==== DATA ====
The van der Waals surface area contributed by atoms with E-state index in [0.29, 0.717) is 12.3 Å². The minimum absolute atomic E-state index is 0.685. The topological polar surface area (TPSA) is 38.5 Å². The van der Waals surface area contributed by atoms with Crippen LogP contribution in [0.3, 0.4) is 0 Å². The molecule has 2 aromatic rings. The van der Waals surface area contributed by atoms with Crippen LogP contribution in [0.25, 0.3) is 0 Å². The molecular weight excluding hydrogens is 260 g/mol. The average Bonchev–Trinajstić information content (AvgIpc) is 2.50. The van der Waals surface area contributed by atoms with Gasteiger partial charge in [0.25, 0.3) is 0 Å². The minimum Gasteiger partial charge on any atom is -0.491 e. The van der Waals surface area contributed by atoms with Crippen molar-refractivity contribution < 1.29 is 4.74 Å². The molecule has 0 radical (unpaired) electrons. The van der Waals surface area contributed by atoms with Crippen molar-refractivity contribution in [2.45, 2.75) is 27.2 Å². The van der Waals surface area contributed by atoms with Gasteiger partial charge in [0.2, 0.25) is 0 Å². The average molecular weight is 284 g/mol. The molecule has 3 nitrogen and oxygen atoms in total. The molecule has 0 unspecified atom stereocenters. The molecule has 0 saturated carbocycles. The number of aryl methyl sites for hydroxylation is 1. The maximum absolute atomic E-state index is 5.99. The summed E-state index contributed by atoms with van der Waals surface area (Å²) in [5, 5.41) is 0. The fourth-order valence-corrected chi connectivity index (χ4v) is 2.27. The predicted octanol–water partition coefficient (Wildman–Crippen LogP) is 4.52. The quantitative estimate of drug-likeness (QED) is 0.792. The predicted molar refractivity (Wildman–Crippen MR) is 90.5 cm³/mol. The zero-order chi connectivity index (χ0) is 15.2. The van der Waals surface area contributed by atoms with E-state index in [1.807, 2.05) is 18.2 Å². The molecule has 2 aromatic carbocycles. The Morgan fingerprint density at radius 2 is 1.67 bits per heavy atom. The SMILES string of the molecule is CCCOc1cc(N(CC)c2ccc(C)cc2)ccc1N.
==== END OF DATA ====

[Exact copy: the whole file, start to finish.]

The van der Waals surface area contributed by atoms with E-state index in [0.29, 0.717) is 12.3 Å². The minimum absolute atomic E-state index is 0.685. The topological polar surface area (TPSA) is 38.5 Å². The van der Waals surface area contributed by atoms with Crippen LogP contribution in [0.3, 0.4) is 0 Å². The molecule has 2 aromatic rings. The van der Waals surface area contributed by atoms with Crippen LogP contribution in [0.25, 0.3) is 0 Å². The molecular weight excluding hydrogens is 260 g/mol. The average Bonchev–Trinajstić information content (AvgIpc) is 2.50. The van der Waals surface area contributed by atoms with Gasteiger partial charge in [0.25, 0.3) is 0 Å². The minimum Gasteiger partial charge on any atom is -0.491 e. The van der Waals surface area contributed by atoms with Crippen molar-refractivity contribution < 1.29 is 4.74 Å². The molecule has 0 radical (unpaired) electrons. The van der Waals surface area contributed by atoms with Crippen molar-refractivity contribution in [2.45, 2.75) is 27.2 Å². The van der Waals surface area contributed by atoms with Gasteiger partial charge in [0.2, 0.25) is 0 Å². The average molecular weight is 284 g/mol. The molecule has 3 nitrogen and oxygen atoms in total. The molecule has 0 unspecified atom stereocenters. The molecule has 0 saturated carbocycles. The number of aryl methyl sites for hydroxylation is 1. The maximum absolute atomic E-state index is 5.99. The summed E-state index contributed by atoms with van der Waals surface area (Å²) in [5, 5.41) is 0. The fourth-order valence-corrected chi connectivity index (χ4v) is 2.27. The predicted octanol–water partition coefficient (Wildman–Crippen LogP) is 4.52. The quantitative estimate of drug-likeness (QED) is 0.792. The predicted molar refractivity (Wildman–Crippen MR) is 90.5 cm³/mol. The zero-order chi connectivity index (χ0) is 15.2. The van der Waals surface area contributed by atoms with E-state index in [1.807, 2.05) is 18.2 Å². The molecule has 2 aromatic carbocycles. The Morgan fingerprint density at radius 2 is 1.67 bits per heavy atom. The SMILES string of the molecule is CCCOc1cc(N(CC)c2ccc(C)cc2)ccc1N.